Gregorio Tiongson Velasquez (September 2, 1901-July 21,1989) was Professor Emeritus of botany in the University of the Philippines. He was known for his pioneering research in phycology, or the study of algae.
Career and Contributions
Known as the Father of Philippine Phycology, Dr. Velasquez pioneered the intensive study and collection of the Philippine blue-green algal species. He studied and investigated algal specimens in Oriental Mindoro, Eastern Palawan, Sulu, Batangas and Bataan such as the Euglenophyceae, Chlorophyceae, and Myxophyceae. He was able to produce 47 basic and 77 valuable scientific papers on the subject.
He received the following honors and awards: Distinguished Science Medal and Diploma of Honor from RP 1956; John Simon Guggenheim Memorial Foundation Fellowship, 1956-57; R.P. Cultural Heritage Award, 1972; citations by the Carnegie Institute of Technology, USA and the Max Planck Institute of Zellbiologie in Germany as well as Emeritus Membership in the New York Academy of Sciences. For many years, he was Chairman for Biological Sciences of the National Research Council of the Philippines. In 1982 he was conferred the title of National Scientist by former President Ferdinand E. Marcos. With his wife, Carmen Camacho Velasquez, also named as a National Scientist later on, the Velasquezes claim to be only the second husband and wife pair to be honored as such in the world after the Curie couple of France.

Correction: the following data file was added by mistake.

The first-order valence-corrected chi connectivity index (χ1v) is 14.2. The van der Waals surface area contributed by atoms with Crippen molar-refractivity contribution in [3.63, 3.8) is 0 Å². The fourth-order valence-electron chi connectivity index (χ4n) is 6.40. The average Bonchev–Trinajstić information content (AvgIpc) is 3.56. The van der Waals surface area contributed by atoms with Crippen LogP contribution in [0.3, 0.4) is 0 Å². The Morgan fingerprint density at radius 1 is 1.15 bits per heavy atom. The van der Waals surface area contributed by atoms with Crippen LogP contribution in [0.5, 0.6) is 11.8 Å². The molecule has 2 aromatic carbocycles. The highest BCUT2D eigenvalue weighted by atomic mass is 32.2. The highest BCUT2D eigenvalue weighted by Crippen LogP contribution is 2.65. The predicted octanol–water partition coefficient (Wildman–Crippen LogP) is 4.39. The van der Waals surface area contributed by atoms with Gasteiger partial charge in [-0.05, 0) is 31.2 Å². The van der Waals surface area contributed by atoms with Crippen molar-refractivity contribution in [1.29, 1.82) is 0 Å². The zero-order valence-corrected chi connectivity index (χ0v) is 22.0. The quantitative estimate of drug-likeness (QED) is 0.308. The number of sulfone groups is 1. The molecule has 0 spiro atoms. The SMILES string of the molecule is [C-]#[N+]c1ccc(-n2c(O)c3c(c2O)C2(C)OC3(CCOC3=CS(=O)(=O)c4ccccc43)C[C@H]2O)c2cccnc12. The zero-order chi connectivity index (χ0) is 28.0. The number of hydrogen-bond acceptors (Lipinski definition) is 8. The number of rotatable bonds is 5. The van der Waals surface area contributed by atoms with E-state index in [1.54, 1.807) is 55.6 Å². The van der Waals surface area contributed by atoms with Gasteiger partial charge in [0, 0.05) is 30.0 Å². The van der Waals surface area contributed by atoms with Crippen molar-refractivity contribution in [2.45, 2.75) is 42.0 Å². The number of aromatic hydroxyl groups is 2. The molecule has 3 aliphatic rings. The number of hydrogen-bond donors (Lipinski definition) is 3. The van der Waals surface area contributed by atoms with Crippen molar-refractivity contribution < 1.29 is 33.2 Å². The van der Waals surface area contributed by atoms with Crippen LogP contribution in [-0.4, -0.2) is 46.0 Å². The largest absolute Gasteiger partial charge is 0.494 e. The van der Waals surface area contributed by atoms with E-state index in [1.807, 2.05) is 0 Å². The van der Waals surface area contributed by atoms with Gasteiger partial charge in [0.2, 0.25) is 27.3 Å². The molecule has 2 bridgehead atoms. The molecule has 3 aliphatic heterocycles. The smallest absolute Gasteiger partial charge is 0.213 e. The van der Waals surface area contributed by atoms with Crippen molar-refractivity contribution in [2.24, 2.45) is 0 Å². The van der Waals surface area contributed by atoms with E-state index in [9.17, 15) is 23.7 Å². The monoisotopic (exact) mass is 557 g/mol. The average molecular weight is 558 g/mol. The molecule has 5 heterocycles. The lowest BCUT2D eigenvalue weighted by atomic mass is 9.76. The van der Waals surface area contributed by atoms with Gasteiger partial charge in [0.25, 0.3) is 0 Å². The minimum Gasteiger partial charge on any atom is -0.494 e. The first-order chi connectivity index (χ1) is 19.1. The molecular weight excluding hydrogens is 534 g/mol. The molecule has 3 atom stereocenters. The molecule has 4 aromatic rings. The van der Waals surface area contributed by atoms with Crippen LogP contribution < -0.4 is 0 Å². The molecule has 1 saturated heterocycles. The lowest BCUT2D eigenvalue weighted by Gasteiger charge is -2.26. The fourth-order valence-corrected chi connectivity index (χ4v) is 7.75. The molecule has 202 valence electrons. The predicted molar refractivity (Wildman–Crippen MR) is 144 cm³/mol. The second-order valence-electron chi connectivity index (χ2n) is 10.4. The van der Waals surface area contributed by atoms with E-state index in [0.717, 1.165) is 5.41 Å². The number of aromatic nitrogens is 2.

Dr. Velasquez completed his elementary and high school education in his hometown of Calumpit, Bulacan. He then obtained his Bachelor of Science and Master of Science degrees, Major in Botany, from the University of the Philippines in 1925 and 1931 respectively. Later he studied at the University of Michigan and finished another Master of Science degree (1937), as well as a Ph.D. (1939), Major in Phycology under the supervision of the eminent phycologist, William Randolph Taylor. Upon his return to the Philippines, he joined the Department of Botany of the University of the Philippines as an assistant instructor and gradually rose through the ranks and eventually became its Department Chairman.
He was married to Carmen Camacho Velasquez, a fish parasitologist and also a National Scientist, with whom he has three daughters. Velasquez Street on the campus of the University of the Philippines in Diliman, Quezon City was named in honor of the couple who resided in one of the older houses located on the same street.